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350k patients could benefit from personal NHS budgets

350k patients could benefit from personal NHS budgets

Hundreds of thousands more patients could receive personalised NHS budgets, the Government has revealed.
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Hundreds of thousands more patients could receive personalised NHS budgets, the Government has revealed.
 
Up to 350,000 people might be eligible for personal health budgets as the Department of Health and Social Care (DHSC) proposes to extend patients’ ‘right to have personal health budgets to other groups that could benefit’.
 
The DHSC said that personal health budgets are ‘intended to help people who may not always get the best out of the NHS to get a better service’. In the first nine months of 2017/18 alone, almost 23,000 people received a personal health budget.
 
‘Confusing’ system
 
Minister for Care Caroline Dinenage told Healthcare Leader today (16 April) that the current health and social care system can be ‘confusing’ for people withcomplex needs.
 
She added: ‘It’s right people should be involved in the important decisions about how their care is delivered.
 
‘These changes will put the power back into the hands of patients and their families, potentially allowing up to 350,000 extra people to take up a personal health budget if they so wish.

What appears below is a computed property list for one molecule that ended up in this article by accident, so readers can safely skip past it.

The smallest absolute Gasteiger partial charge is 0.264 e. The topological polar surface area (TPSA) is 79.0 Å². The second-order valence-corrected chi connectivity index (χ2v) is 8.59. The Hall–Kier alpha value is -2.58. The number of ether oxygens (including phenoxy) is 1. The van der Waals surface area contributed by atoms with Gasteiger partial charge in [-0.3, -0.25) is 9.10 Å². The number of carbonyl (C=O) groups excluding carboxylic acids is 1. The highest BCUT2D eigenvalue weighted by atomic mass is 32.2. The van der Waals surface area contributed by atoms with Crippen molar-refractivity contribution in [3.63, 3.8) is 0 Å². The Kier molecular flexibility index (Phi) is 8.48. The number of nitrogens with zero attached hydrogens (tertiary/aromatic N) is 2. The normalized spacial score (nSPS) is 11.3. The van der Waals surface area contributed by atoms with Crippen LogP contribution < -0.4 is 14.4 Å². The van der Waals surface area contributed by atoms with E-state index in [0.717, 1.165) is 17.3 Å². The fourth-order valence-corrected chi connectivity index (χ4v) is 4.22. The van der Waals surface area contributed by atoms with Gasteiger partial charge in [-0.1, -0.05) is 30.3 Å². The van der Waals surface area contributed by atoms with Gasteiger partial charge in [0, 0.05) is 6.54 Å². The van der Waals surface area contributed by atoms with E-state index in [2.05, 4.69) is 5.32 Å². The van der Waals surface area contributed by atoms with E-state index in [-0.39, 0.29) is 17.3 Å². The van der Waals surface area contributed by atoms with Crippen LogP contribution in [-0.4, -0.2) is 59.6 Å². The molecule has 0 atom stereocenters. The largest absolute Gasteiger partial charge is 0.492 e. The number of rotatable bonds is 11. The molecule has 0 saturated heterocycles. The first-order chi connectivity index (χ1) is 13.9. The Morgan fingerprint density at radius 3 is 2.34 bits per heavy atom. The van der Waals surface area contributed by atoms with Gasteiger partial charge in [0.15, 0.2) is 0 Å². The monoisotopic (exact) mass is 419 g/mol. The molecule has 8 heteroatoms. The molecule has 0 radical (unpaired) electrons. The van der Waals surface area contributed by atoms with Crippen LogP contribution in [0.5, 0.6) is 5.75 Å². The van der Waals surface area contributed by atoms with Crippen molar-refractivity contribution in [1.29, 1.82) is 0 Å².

‘This would not only improve quality of life and the care they receive, it will offer good value for money for the taxpayer and reduce pressure on emergency care by joining up health and social care services at a local level.’
 
Reducing costs
 
Recent evidence shows that personal health budgets brought down NHS continuing healthcare home care package costs by an average of 17%, according to the DHSC.
 
At the moment, only individuals receiving continuing healthcare and children and young people receiving continuing care have the right to have a personal health budget, although Clinical Commissioning Groups (CCGs) can offer personal health budgets to other groups if appropriate.
 
Under the proposals, the following groups could benefit from personal health budget:
 
·      People with ongoing social care needs, who also make regular and ongoing use of relevant NHS services.
 
·      People eligible for Section 117 aftercare services, and people of all ages with ongoing mental health needs who make regular and ongoing use of community based NHS mental health services.
 
·      People leaving the Armed Forces, who are eligible for ongoing NHS services.
 
·      People with a learning disability, autism or both, who are eligible for ongoing NHS care.
 
·      People who access wheelchair services whose posture and mobility needs impact their wider health and social care needs.

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